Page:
In this work the very severe cyclonic storm Thane which formed over the Bay of Bengal during 25–31 December 2011 and struck the East coast of India was simulated using the Weather Research and Forecasting (WRF)-Advanced Research WRF (WRF-ARW) mesoscale model. Normally, very severe cyclones rarely form in this late season. The moisture transport, intensity, track and structure of the cyclone is analyzed through vertically integrated moisture flux convergence and planetary boundary layer physics of the Yonsei University (YSU), Mellor–Yamada–Janjic (MYJ) and Asymmetrical Convective Model version 2 (ACM2) schemes. Cyclonic circulation and moisture convergence are seen 6 days ahead of the development of the cyclone and strengthened by the transport of moisture advected from the South China Sea. From the three planetary boundary layer (PBL) schemes, the YSU scheme gives better results both qualitatively and quantitatively for the moisture flux convergence. The MYJ scheme produced the least errors for cyclone intensity from genesis to the landfall stage, while the ACM2 scheme gave better results after landfall. The track of the cyclone with the YSU scheme produced the least errors throughout the life cycle which gives the least landfall error. The structure of the cyclone in terms of tangential winds, the spatial distribution of cloud bands, vertical cross section of temperature anomaly, relative humidity and vertical winds was well simulated by the ACM2 scheme.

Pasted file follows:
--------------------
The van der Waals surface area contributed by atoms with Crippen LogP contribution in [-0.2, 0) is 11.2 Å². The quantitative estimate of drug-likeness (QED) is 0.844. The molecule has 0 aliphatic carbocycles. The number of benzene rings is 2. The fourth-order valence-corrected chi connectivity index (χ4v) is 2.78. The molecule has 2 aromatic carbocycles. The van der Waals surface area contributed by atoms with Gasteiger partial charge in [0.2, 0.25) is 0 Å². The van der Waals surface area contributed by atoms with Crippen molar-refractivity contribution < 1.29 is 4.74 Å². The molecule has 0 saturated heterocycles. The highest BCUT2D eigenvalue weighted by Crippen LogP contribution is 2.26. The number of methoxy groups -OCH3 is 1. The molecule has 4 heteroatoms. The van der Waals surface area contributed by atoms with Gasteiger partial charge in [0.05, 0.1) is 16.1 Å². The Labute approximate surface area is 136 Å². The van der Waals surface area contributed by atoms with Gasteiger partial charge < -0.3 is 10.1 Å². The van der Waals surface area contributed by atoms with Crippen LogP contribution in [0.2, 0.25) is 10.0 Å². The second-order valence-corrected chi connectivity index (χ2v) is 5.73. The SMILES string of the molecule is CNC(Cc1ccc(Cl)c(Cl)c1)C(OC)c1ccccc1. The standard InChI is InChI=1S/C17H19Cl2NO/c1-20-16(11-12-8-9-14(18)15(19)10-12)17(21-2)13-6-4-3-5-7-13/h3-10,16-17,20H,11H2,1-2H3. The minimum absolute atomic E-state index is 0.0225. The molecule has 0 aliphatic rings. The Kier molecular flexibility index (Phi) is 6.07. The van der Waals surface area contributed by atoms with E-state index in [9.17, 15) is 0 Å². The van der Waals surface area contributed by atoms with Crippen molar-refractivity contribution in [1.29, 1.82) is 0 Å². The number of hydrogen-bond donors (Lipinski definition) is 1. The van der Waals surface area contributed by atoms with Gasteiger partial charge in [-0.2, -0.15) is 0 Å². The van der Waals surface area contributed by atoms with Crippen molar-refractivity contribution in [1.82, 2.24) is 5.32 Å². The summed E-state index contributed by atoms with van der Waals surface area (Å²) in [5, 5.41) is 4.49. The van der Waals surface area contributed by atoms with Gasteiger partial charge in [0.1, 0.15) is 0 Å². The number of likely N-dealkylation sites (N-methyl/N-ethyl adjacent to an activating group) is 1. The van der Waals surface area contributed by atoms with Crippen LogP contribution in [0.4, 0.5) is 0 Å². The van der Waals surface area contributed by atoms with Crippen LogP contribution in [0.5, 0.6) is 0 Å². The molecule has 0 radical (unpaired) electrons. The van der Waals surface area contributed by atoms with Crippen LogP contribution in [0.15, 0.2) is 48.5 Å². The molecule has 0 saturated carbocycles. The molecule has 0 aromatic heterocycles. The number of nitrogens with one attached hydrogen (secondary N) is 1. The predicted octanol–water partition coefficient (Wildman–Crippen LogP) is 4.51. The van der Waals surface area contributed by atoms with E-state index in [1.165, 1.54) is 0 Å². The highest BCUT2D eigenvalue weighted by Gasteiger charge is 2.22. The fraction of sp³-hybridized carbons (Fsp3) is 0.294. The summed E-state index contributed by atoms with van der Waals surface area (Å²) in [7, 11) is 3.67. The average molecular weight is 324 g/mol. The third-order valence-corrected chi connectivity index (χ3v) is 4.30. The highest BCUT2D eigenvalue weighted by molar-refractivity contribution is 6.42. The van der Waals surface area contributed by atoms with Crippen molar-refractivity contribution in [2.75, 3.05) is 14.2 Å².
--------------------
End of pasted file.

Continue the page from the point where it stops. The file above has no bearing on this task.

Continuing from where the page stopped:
ASJC Scopus subject areas
- Geochemistry and Petrology